The Third Law is often summarized in the aphorism , "for every action there is an equal and opposite reaction." In more precise terms relating to physics, this means that when a force acts on an object, it will always experience an equal force directed back at itself due to...
The Third Law is often summarized in the aphorism, "for every action there is an equal and opposite reaction." In more precise terms relating to physics, this means that when a force acts on an object, it will always experience an equal force directed back at itself due to electromagnetic repulsion.
This makes a little more sense if we establish some terms. Typically, at least when considering everyday examples of physics, we're looking at objects with mass interacting with other objects with mass. Force can be defined as mass accelerating, which means it's changing its speed or direction. This is accomplished by bringing the masses in contact with each other, so the clouds of electrons surrounding their atoms begin to interact and repulse. The more they are forced together, the greater the repulsion. Since the electrons and their atoms don't "know" who's doing the pushing, as far as they're concerned, there's no reason for one of them to experience all of the force, and the other to experience little or none. The force is an interaction rather than an "energy dump."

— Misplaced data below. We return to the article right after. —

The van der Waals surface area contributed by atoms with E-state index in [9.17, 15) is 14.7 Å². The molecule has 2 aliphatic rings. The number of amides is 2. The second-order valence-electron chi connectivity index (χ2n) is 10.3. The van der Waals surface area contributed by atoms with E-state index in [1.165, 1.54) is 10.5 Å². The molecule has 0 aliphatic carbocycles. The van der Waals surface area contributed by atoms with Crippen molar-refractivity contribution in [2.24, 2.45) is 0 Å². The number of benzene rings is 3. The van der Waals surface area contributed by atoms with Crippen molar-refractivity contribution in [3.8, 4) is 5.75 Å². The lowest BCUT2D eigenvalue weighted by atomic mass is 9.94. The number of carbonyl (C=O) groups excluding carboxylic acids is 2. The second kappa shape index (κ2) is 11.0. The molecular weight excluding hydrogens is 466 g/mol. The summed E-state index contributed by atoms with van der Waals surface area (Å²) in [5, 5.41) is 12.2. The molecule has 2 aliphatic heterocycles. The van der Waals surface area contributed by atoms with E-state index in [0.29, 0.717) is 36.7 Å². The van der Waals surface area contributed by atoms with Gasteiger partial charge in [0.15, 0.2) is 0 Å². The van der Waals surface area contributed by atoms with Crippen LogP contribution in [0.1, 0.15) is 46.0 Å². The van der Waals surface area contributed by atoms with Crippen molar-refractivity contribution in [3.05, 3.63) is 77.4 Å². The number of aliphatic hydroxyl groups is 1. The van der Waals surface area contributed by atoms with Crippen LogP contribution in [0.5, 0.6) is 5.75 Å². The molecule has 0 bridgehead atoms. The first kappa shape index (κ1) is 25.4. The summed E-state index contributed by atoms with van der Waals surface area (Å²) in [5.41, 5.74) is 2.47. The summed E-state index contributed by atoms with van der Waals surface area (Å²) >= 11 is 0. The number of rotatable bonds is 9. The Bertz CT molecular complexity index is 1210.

In a roller coaster, this can be best seen when the roller coaster changes speed or direction; for example, you feel heavier at the bottom of a drop because you're being pushed toward the seat, but the seat is pushing back. Part of the reason for this is that you're actually experiencing a slight delay; your body is still moving down and "catching up" with the seat even after it's stopped moving down. This is also why you feel weightless during the drop; the seat has basically fallen out from under you. Instead, the seatbelt or safety bar is pushing you downwards so that you fall relatively at the same rate as the car.
Overall, the main effect of the Third Law is that the roller coaster car, and the frame of the coaster itself, experience considerable amounts of stress during the ride. Every time the roller coaster car accelerates, force is applied both to the car and to the frame, which is part of why coasters require constant maintenance to ensure they're safe.